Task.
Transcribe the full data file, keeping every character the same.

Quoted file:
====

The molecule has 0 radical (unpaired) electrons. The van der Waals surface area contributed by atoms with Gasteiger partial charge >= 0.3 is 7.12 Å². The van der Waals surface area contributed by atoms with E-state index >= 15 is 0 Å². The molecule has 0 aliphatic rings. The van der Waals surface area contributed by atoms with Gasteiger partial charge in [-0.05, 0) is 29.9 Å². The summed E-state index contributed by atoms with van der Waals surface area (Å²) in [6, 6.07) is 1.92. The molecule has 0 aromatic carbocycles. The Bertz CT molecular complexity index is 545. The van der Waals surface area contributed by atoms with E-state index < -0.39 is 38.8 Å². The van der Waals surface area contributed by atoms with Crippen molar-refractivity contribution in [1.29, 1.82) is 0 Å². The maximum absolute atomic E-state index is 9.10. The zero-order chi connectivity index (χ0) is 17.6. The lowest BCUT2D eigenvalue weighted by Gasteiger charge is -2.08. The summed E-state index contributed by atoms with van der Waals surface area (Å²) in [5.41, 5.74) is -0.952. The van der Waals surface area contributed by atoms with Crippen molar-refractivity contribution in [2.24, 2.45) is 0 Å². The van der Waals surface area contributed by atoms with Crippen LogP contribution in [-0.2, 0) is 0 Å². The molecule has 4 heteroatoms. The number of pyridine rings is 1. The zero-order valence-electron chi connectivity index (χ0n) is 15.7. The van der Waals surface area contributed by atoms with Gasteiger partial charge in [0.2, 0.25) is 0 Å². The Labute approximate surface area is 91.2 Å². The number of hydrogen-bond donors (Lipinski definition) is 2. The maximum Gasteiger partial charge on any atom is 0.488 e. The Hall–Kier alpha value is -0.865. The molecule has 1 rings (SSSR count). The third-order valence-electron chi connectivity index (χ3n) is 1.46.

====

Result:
The molecule has 0 radical (unpaired) electrons. The van der Waals surface area contributed by atoms with Gasteiger partial charge >= 0.3 is 7.12 Å². The van der Waals surface area contributed by atoms with E-state index >= 15 is 0 Å². The molecule has 0 aliphatic rings. The van der Waals surface area contributed by atoms with Gasteiger partial charge in [-0.05, 0) is 29.9 Å². The summed E-state index contributed by atoms with van der Waals surface area (Å²) in [6, 6.07) is 1.92. The molecule has 0 aromatic carbocycles. The Bertz CT molecular complexity index is 545. The van der Waals surface area contributed by atoms with E-state index < -0.39 is 38.8 Å². The van der Waals surface area contributed by atoms with Crippen molar-refractivity contribution in [1.29, 1.82) is 0 Å². The maximum absolute atomic E-state index is 9.10. The zero-order chi connectivity index (χ0) is 17.6. The lowest BCUT2D eigenvalue weighted by Gasteiger charge is -2.08. The summed E-state index contributed by atoms with van der Waals surface area (Å²) in [5.41, 5.74) is -0.952. The van der Waals surface area contributed by atoms with Crippen molar-refractivity contribution in [2.24, 2.45) is 0 Å². The van der Waals surface area contributed by atoms with Crippen LogP contribution in [-0.2, 0) is 0 Å². The molecule has 4 heteroatoms. The number of pyridine rings is 1. The zero-order valence-electron chi connectivity index (χ0n) is 15.7. The van der Waals surface area contributed by atoms with Gasteiger partial charge in [0.2, 0.25) is 0 Å². The Labute approximate surface area is 91.2 Å². The number of hydrogen-bond donors (Lipinski definition) is 2. The maximum Gasteiger partial charge on any atom is 0.488 e. The Hall–Kier alpha value is -0.865. The molecule has 1 rings (SSSR count). The third-order valence-electron chi connectivity index (χ3n) is 1.46.